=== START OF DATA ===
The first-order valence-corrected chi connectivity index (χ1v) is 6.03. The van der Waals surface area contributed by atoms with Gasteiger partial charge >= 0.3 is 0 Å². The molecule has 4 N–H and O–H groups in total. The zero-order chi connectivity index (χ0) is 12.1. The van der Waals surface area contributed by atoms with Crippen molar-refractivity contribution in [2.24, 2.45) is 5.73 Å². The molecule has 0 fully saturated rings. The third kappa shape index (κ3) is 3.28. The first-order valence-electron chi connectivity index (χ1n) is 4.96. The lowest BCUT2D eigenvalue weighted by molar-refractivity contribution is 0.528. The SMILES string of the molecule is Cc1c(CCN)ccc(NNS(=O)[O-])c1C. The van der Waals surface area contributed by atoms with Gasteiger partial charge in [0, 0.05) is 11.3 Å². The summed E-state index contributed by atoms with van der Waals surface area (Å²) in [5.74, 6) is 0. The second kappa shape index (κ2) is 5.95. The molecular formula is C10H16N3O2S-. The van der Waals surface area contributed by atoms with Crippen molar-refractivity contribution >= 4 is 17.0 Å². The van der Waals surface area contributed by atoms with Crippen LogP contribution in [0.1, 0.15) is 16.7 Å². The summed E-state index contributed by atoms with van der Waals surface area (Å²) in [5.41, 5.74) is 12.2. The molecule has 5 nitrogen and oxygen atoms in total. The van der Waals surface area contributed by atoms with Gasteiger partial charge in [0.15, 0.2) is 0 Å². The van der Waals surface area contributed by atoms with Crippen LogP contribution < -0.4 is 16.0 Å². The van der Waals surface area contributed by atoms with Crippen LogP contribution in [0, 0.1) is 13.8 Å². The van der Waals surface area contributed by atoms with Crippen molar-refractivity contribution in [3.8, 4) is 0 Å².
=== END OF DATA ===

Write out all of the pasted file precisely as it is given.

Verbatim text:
The first-order valence-corrected chi connectivity index (χ1v) is 6.03. The van der Waals surface area contributed by atoms with Gasteiger partial charge >= 0.3 is 0 Å². The molecule has 4 N–H and O–H groups in total. The zero-order chi connectivity index (χ0) is 12.1. The van der Waals surface area contributed by atoms with Crippen molar-refractivity contribution in [2.24, 2.45) is 5.73 Å². The molecule has 0 fully saturated rings. The third kappa shape index (κ3) is 3.28. The first-order valence-electron chi connectivity index (χ1n) is 4.96. The lowest BCUT2D eigenvalue weighted by molar-refractivity contribution is 0.528. The SMILES string of the molecule is Cc1c(CCN)ccc(NNS(=O)[O-])c1C. The van der Waals surface area contributed by atoms with Gasteiger partial charge in [0, 0.05) is 11.3 Å². The summed E-state index contributed by atoms with van der Waals surface area (Å²) in [5.74, 6) is 0. The second kappa shape index (κ2) is 5.95. The molecular formula is C10H16N3O2S-. The van der Waals surface area contributed by atoms with Crippen molar-refractivity contribution >= 4 is 17.0 Å². The van der Waals surface area contributed by atoms with Crippen LogP contribution in [0.1, 0.15) is 16.7 Å². The summed E-state index contributed by atoms with van der Waals surface area (Å²) in [5.41, 5.74) is 12.2. The molecule has 5 nitrogen and oxygen atoms in total. The van der Waals surface area contributed by atoms with Gasteiger partial charge in [0.15, 0.2) is 0 Å². The van der Waals surface area contributed by atoms with Crippen LogP contribution < -0.4 is 16.0 Å². The van der Waals surface area contributed by atoms with Crippen LogP contribution in [0, 0.1) is 13.8 Å². The van der Waals surface area contributed by atoms with Crippen molar-refractivity contribution in [3.8, 4) is 0 Å².